I was driving in to work this morning trying to think of how to help a particular company that I working with, who just can’t seem to nail down the design for their software. Every day the developers would come up with some new, neat idea and whammo, months are added to the development cycle, the whole software requirements and functional specs require major revisions, and feature creep starts reaings its ugly head.
With the clinical trials deadline moving alarmingly closer for this customer, any change in plans right now could really jeopardize their success.
OK, “Neat Things” are cool. I get that. It is sometimes no fun to build a dull boring program. But, software not delivered on time can really ruin your whole day, not to mention deep six your whole company!
Most developers are not mechanical drones. They tend to be very creative people and want their work to be fun, leading edge, and therefore interesting. Because of that they can easily fall prey to what I call: “Software Shiny Object” syndrome. They want their software to be cool! But software is also a tool and as such just needs to perform a task. Yes, it should be attractive and easy to use but it does not always have to resemble the latest high tech video game.
“Shiny Object” syndrome is a close cousin to something everyone knows…”buyers remorse.” Let me explain. You know how you spent months and months deciding on what big screen TV to buy. You research all of the different companies that make them, look at all of the different models they make, and decide on the biggest one that you can afford. You take a deep breath, get out your credit card, hand it to the guy, and Voila! you are the proud owner of a brand new beautiful big screen TV. You can’t wait to get it home, set it up, and sit down in your comfy chair with a beer and some potato chips and watch the big game right before you in almost life size splendor.
The problem happens when you sit down at the computer after you have bought the thing that you find out that the company has just come out with a bigger, better, smarter version of your TV and your model is not only obsolete, but it is now hundreds cheaper. Thats when the head banging begins and the self doubt starts to creep in. I must have been so stupid to have decided to buy this TV…
The reason for this is that we have just too many choices. You pick one and then there will always be something else that comes along that appears to be better But, I ask you, are you really that unhappy with what you have. After all, you can almost remember the CRT type TV you had as a kid that was so small it fit in a bookshelf.
Well designing software can be the same way. You’ve done your marketing homework and think you know what your customer needs. Then half way through designing your product you start thinking of all these things that you can put into your program that will give your customer the ultimate experience.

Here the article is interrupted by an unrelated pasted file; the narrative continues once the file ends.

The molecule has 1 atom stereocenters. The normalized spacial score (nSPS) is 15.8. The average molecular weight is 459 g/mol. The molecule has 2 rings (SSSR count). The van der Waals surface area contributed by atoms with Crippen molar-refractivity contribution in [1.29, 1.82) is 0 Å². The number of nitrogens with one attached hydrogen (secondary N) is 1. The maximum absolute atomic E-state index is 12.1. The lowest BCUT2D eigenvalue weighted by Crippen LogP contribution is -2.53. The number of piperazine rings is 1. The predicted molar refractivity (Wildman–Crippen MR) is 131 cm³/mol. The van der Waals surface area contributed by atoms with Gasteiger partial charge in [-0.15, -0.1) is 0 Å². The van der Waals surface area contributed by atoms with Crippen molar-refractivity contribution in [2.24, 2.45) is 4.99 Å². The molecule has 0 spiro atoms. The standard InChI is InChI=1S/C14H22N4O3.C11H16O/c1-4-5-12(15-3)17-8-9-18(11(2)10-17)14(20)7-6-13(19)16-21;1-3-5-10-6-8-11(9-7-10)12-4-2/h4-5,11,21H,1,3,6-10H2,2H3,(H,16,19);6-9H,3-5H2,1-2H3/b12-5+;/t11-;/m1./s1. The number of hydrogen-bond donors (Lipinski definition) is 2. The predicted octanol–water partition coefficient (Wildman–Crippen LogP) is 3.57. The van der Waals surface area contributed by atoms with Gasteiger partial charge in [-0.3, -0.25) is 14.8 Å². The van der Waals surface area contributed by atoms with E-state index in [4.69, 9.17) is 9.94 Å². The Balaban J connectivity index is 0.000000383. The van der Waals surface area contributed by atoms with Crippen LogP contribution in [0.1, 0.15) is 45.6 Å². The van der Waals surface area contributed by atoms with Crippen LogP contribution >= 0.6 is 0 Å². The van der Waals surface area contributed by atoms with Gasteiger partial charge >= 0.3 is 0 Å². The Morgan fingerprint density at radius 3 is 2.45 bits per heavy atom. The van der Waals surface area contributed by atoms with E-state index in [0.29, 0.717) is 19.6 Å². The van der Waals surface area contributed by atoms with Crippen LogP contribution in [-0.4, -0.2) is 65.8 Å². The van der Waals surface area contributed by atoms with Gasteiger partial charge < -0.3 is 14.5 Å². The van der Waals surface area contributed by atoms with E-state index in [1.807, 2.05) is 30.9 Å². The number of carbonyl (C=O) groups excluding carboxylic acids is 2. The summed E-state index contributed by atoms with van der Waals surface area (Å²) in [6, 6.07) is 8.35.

On top of that your sales department is starting to heap loads of whip cream features on top when they talk to their customers. I can sell “X” number more…read in giant number…if you add this widget. Pretty soon you find yourself so mired in trying to satisfy everyone you can’t see how you are ever going to deliver the product. Brain freeze…!
But, your customer will never have any experience if you go out of business because you fail to deliver the software for your product. So, how do you prevent feature creep?
1. Start with the end in mind and stick with it. Have your Requirements Spec defining what problems you need to solve with the software for the first release…no more…no less. What are you willing to spend company money on delivering because you know it will get the job done for your customer.
2. Make sure all interested parties have read the spec. With that I mean Marketing, Sales, and any other interested party. Tell them that at a certain time the bar is closing on features and they need to make sure that they are happy with the list.
3. After the bar has closed on the feature set have a process where all interested parties have to assess each new feature that is requested to get added for cost benefit analysis. Have all parties understand and agree to the consequences of making the change. Ask questions like is it so necessary that the schedule should be moved to a later date to accommodate it?
4. Have clear dates for releases ahead of time and stick to the dates. If you can put in an new feature and still make the date, sure. But, if the date slips because of the new feature, look at the feature and assess whether it is a deal breaker or another “Shiny Object” and can be postponed.
5. If you customer is insistent, have a clear release date that will immediately follow after the initial release where you will be adding their requested feature.
No customers wants to hear “No.” But if they know that you will accommodate them and give them the date for their release, they just might appreciate your attention to quality and accept this. After all, if you don’t deliver anything, that will not make them happy at all.
The key to avoiding “Shiny Object Syndrome” is to understand that the real way to deliver on time is to master the requirements list. Be ruthless in removing them, if you find you are falling behind.
Getting your software out there is the key. Many times you really don’t know what your customers need until you deploy something. Then you can see how your customers use the software and what they really need rather than guessing. There will always be time to add some shiny new “chrome” that will attract their eye and their dollars the next release you have.